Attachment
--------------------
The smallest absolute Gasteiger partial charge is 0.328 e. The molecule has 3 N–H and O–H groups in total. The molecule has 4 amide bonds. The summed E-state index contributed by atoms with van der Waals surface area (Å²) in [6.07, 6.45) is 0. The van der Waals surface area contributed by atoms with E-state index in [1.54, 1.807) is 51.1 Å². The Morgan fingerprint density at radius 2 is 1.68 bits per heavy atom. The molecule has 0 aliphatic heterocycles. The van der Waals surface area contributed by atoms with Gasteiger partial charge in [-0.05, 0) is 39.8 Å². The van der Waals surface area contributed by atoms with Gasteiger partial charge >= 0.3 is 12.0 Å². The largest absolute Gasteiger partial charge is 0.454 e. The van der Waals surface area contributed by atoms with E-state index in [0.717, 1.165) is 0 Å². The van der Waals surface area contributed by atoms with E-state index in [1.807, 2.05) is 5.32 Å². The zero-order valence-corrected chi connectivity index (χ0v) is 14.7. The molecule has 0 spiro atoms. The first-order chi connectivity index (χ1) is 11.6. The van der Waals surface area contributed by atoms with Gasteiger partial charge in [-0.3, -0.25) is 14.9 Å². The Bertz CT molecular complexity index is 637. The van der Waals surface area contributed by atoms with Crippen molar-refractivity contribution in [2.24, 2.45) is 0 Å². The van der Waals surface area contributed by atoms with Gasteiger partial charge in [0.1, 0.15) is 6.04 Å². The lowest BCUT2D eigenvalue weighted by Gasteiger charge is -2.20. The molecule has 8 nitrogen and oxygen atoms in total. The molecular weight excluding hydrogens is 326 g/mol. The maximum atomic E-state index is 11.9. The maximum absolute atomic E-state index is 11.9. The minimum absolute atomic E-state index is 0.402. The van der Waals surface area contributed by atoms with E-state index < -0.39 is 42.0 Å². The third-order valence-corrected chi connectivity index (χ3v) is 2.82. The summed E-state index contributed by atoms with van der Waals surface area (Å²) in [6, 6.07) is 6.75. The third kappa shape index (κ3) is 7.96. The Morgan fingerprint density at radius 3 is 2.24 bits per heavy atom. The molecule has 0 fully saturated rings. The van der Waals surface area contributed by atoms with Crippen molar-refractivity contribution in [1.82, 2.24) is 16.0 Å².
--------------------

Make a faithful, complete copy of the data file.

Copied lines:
The smallest absolute Gasteiger partial charge is 0.328 e. The molecule has 3 N–H and O–H groups in total. The molecule has 4 amide bonds. The summed E-state index contributed by atoms with van der Waals surface area (Å²) in [6.07, 6.45) is 0. The van der Waals surface area contributed by atoms with E-state index in [1.54, 1.807) is 51.1 Å². The Morgan fingerprint density at radius 2 is 1.68 bits per heavy atom. The molecule has 0 aliphatic heterocycles. The van der Waals surface area contributed by atoms with Gasteiger partial charge in [-0.05, 0) is 39.8 Å². The van der Waals surface area contributed by atoms with Gasteiger partial charge >= 0.3 is 12.0 Å². The largest absolute Gasteiger partial charge is 0.454 e. The van der Waals surface area contributed by atoms with E-state index in [0.717, 1.165) is 0 Å². The van der Waals surface area contributed by atoms with E-state index in [1.807, 2.05) is 5.32 Å². The zero-order valence-corrected chi connectivity index (χ0v) is 14.7. The molecule has 0 spiro atoms. The first-order chi connectivity index (χ1) is 11.6. The van der Waals surface area contributed by atoms with Gasteiger partial charge in [-0.3, -0.25) is 14.9 Å². The Bertz CT molecular complexity index is 637. The van der Waals surface area contributed by atoms with Crippen molar-refractivity contribution in [2.24, 2.45) is 0 Å². The van der Waals surface area contributed by atoms with Gasteiger partial charge in [0.1, 0.15) is 6.04 Å². The lowest BCUT2D eigenvalue weighted by Gasteiger charge is -2.20. The molecule has 8 nitrogen and oxygen atoms in total. The molecular weight excluding hydrogens is 326 g/mol. The maximum atomic E-state index is 11.9. The maximum absolute atomic E-state index is 11.9. The minimum absolute atomic E-state index is 0.402. The van der Waals surface area contributed by atoms with E-state index < -0.39 is 42.0 Å². The third-order valence-corrected chi connectivity index (χ3v) is 2.82. The summed E-state index contributed by atoms with van der Waals surface area (Å²) in [6, 6.07) is 6.75. The third kappa shape index (κ3) is 7.96. The Morgan fingerprint density at radius 3 is 2.24 bits per heavy atom. The molecule has 0 fully saturated rings. The van der Waals surface area contributed by atoms with Crippen molar-refractivity contribution in [1.82, 2.24) is 16.0 Å².